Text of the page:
The Irish government has pumped an extra €10 million into efforts to attract new air and sea routes, the country’s tourism minister Brendan Griffin has told TTG at WTM.
Brendan Griffin, minister of state at the Irish Department of Transport, Tourism and Sport, said Lauda’s new Vienna-Shannon route could be directly attributed to the fresh funding.
Griffin said the cash would sustain existing routes and deliver new ones by making access via air and sea more viable. “These are vital entrance points to our country,” he said.
It follows Norwegian’s decision in August to axe all six of its Irish transatlantic routes by mid-September just two years after they were launched in July 2017.
Griffin said that while the low-cost carrier’s decision to stop flying from Dublin, Shannon and Cork to the US and Canada came as a “major setback”, it was something Ireland would – and could – overcome.
“Those routes to [Boston] Providence and [New York] Stewart were a major breakthrough for us and a real boost for the regions,” said Griffin. “So these are the parts of the country where we are working really hard to bring in more routes.”
Meanwhile, the Irish government has allocated an additional €6 million to Tourism Ireland’s 2020 budget to fund a wider Brexit reassurance campaign promoting the limited certainty around Brexit and the existence of the Common Travel Area.
“The key thing is that we are now in the position of avoiding a hard no-deal Brexit; that’s positive news for everyone, but particularly for the tourism sector,” Griffin told TTG, stressing the campaign was particularly important in the context of the “sheer importance” of the British travel market to Ireland.
“42% of overseas visitors come from Great Britain, and they constitute 24% of all overseas tourism revenue,” said Griffin. “When you’re dealing with figures of this magnitude, you really don’t want logistical problems [like Brexit].”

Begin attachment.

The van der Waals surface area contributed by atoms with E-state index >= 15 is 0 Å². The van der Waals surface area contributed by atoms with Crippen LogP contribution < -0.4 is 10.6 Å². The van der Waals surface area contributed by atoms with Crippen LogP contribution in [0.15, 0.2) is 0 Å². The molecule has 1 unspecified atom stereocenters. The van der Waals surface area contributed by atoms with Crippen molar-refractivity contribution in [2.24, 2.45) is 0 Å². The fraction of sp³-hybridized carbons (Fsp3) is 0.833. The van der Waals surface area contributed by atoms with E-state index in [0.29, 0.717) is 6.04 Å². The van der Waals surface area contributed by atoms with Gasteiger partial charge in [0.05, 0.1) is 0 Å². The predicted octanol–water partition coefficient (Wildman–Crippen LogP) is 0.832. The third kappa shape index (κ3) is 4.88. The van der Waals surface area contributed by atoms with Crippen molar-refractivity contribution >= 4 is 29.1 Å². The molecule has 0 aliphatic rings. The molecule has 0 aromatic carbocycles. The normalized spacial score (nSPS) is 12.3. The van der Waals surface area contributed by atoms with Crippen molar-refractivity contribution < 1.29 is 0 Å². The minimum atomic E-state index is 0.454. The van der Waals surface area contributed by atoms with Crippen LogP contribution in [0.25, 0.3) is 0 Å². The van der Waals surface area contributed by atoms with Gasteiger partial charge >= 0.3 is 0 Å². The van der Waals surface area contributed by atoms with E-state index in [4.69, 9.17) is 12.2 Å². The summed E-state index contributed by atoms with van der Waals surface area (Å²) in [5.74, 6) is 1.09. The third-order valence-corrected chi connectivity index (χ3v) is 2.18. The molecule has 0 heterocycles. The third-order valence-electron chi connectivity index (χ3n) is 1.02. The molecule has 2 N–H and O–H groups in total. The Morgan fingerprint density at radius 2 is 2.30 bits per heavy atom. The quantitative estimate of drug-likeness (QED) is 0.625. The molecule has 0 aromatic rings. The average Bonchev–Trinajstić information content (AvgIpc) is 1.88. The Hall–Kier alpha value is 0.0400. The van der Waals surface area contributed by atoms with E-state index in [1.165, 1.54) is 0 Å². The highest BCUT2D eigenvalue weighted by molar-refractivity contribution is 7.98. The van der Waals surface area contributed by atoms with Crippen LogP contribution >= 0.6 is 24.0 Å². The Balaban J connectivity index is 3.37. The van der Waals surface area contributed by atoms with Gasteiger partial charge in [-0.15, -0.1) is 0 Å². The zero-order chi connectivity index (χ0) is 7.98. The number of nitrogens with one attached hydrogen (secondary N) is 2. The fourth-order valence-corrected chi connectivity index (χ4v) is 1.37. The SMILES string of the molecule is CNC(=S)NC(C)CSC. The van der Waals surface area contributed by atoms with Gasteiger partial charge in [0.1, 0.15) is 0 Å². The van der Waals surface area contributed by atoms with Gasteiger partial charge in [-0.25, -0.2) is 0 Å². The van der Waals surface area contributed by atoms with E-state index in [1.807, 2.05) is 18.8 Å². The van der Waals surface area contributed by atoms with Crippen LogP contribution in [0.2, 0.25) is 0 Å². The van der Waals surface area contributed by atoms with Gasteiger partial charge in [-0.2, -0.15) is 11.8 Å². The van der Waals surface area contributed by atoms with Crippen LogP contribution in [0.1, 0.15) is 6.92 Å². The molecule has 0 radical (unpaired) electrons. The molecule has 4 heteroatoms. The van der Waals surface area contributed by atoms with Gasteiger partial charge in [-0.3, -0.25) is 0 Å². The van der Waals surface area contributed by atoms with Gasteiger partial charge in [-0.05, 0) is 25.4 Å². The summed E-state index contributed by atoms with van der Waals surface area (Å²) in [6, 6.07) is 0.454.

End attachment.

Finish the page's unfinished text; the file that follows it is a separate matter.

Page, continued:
However, despite the “difficulties” and “negative commentary” around Brexit and the impact on logistics, Griffin revealed visitor numbers from Great Britain had actually increased during the first nine months of the year, albeit with revenue coming in “slightly down”, which Griffin attributed to “uncertainty among consumer sentiment” and fluctuations in the value of sterling.
Griffin added some of the money would also be invested in “co-operative marketing” with regional airports and airlines with the aim of bringing more people to Ireland and then dispersing them more broadly rather than overloading Dublin.
Additionally, Ireland will step up its Fill Your Heart with Ireland campaign this winter in an effort to reach an additional 14 million prospective British visitors through investment in TV, radio, print and cinema advertising, as well as via digital channels such as YouTube, Facebook, Instagram and catch-up services, Griffin said.
It will also launch major new TV campaigns in the US, Germany and France, and digital campaigns in Italy, Spain, the Netherlands and Nordic countries.